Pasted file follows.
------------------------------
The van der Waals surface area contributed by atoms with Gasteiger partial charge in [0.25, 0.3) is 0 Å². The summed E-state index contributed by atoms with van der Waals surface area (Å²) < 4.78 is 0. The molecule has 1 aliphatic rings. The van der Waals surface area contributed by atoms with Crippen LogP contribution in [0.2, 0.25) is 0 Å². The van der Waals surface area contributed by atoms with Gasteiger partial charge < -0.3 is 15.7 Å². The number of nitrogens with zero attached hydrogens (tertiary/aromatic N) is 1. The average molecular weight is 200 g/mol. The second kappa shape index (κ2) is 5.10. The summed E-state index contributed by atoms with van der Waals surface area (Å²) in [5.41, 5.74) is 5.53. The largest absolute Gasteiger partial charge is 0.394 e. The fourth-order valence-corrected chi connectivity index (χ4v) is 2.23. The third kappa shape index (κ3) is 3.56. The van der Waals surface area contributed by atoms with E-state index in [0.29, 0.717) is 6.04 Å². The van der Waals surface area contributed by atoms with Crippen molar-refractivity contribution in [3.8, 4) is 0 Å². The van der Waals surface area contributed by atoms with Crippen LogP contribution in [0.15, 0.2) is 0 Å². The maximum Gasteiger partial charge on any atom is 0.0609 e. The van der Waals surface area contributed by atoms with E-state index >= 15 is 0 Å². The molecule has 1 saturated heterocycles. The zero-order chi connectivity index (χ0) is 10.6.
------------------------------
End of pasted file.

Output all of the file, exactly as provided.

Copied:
The van der Waals surface area contributed by atoms with Gasteiger partial charge in [0.25, 0.3) is 0 Å². The summed E-state index contributed by atoms with van der Waals surface area (Å²) < 4.78 is 0. The molecule has 1 aliphatic rings. The van der Waals surface area contributed by atoms with Crippen LogP contribution in [0.2, 0.25) is 0 Å². The van der Waals surface area contributed by atoms with Gasteiger partial charge < -0.3 is 15.7 Å². The number of nitrogens with zero attached hydrogens (tertiary/aromatic N) is 1. The average molecular weight is 200 g/mol. The second kappa shape index (κ2) is 5.10. The summed E-state index contributed by atoms with van der Waals surface area (Å²) in [5.41, 5.74) is 5.53. The largest absolute Gasteiger partial charge is 0.394 e. The fourth-order valence-corrected chi connectivity index (χ4v) is 2.23. The third kappa shape index (κ3) is 3.56. The van der Waals surface area contributed by atoms with E-state index in [0.29, 0.717) is 6.04 Å². The van der Waals surface area contributed by atoms with Crippen molar-refractivity contribution in [3.8, 4) is 0 Å². The van der Waals surface area contributed by atoms with Crippen LogP contribution in [0.15, 0.2) is 0 Å². The maximum Gasteiger partial charge on any atom is 0.0609 e. The van der Waals surface area contributed by atoms with E-state index >= 15 is 0 Å². The molecule has 1 saturated heterocycles. The zero-order chi connectivity index (χ0) is 10.6.